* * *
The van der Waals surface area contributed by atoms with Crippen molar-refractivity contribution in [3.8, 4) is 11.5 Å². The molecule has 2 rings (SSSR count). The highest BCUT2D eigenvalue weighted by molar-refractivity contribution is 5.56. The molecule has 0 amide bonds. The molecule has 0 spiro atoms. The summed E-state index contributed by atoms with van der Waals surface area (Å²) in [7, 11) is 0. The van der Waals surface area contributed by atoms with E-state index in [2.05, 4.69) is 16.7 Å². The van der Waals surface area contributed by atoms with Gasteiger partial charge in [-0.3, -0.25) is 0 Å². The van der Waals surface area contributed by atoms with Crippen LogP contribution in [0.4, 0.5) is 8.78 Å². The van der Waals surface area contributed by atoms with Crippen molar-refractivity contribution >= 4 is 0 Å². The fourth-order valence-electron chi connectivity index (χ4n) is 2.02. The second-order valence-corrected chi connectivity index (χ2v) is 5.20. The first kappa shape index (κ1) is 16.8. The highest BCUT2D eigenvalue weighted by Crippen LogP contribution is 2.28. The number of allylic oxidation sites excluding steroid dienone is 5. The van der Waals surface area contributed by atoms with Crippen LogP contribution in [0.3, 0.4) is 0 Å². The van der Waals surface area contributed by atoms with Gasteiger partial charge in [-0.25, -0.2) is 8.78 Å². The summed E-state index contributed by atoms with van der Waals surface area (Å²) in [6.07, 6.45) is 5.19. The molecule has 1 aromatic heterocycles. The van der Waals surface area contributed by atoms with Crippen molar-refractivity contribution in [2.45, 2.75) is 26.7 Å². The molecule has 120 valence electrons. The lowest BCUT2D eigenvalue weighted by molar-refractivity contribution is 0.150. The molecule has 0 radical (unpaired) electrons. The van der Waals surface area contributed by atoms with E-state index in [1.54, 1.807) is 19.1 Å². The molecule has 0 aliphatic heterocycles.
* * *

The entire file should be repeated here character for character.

The van der Waals surface area contributed by atoms with Crippen molar-refractivity contribution in [3.8, 4) is 11.5 Å². The molecule has 2 rings (SSSR count). The highest BCUT2D eigenvalue weighted by molar-refractivity contribution is 5.56. The molecule has 0 amide bonds. The molecule has 0 spiro atoms. The summed E-state index contributed by atoms with van der Waals surface area (Å²) in [7, 11) is 0. The van der Waals surface area contributed by atoms with E-state index in [2.05, 4.69) is 16.7 Å². The van der Waals surface area contributed by atoms with Gasteiger partial charge in [-0.3, -0.25) is 0 Å². The van der Waals surface area contributed by atoms with Crippen LogP contribution in [0.4, 0.5) is 8.78 Å². The van der Waals surface area contributed by atoms with Crippen molar-refractivity contribution >= 4 is 0 Å². The fourth-order valence-electron chi connectivity index (χ4n) is 2.02. The second-order valence-corrected chi connectivity index (χ2v) is 5.20. The first kappa shape index (κ1) is 16.8. The highest BCUT2D eigenvalue weighted by Crippen LogP contribution is 2.28. The number of allylic oxidation sites excluding steroid dienone is 5. The van der Waals surface area contributed by atoms with Crippen LogP contribution in [0.3, 0.4) is 0 Å². The van der Waals surface area contributed by atoms with Gasteiger partial charge in [-0.25, -0.2) is 8.78 Å². The summed E-state index contributed by atoms with van der Waals surface area (Å²) in [6.07, 6.45) is 5.19. The molecule has 1 aromatic heterocycles. The van der Waals surface area contributed by atoms with Crippen molar-refractivity contribution in [2.45, 2.75) is 26.7 Å². The molecule has 120 valence electrons. The lowest BCUT2D eigenvalue weighted by molar-refractivity contribution is 0.150. The molecule has 0 radical (unpaired) electrons. The van der Waals surface area contributed by atoms with E-state index in [1.54, 1.807) is 19.1 Å². The molecule has 0 aliphatic heterocycles.